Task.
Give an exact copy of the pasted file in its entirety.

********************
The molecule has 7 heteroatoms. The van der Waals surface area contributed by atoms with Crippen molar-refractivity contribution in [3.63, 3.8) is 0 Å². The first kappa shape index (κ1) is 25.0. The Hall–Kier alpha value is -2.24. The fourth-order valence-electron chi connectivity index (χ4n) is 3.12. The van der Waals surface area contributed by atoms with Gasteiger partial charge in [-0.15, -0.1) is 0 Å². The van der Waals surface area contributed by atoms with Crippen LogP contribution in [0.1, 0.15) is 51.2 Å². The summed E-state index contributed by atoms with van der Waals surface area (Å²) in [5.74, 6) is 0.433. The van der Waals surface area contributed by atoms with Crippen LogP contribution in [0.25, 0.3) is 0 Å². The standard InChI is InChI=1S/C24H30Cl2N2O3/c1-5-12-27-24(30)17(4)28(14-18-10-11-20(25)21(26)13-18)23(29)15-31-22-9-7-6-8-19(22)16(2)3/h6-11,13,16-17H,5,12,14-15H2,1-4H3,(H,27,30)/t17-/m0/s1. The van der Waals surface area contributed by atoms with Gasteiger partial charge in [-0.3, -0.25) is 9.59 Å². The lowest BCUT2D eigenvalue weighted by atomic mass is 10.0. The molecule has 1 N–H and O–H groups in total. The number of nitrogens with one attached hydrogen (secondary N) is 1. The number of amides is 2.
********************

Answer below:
The molecule has 7 heteroatoms. The van der Waals surface area contributed by atoms with Crippen molar-refractivity contribution in [3.63, 3.8) is 0 Å². The first kappa shape index (κ1) is 25.0. The Hall–Kier alpha value is -2.24. The fourth-order valence-electron chi connectivity index (χ4n) is 3.12. The van der Waals surface area contributed by atoms with Gasteiger partial charge in [-0.15, -0.1) is 0 Å². The van der Waals surface area contributed by atoms with Crippen LogP contribution in [0.1, 0.15) is 51.2 Å². The summed E-state index contributed by atoms with van der Waals surface area (Å²) in [5.74, 6) is 0.433. The van der Waals surface area contributed by atoms with Crippen LogP contribution in [0.25, 0.3) is 0 Å². The standard InChI is InChI=1S/C24H30Cl2N2O3/c1-5-12-27-24(30)17(4)28(14-18-10-11-20(25)21(26)13-18)23(29)15-31-22-9-7-6-8-19(22)16(2)3/h6-11,13,16-17H,5,12,14-15H2,1-4H3,(H,27,30)/t17-/m0/s1. The van der Waals surface area contributed by atoms with Gasteiger partial charge in [-0.3, -0.25) is 9.59 Å². The lowest BCUT2D eigenvalue weighted by atomic mass is 10.0. The molecule has 1 N–H and O–H groups in total. The number of nitrogens with one attached hydrogen (secondary N) is 1. The number of amides is 2.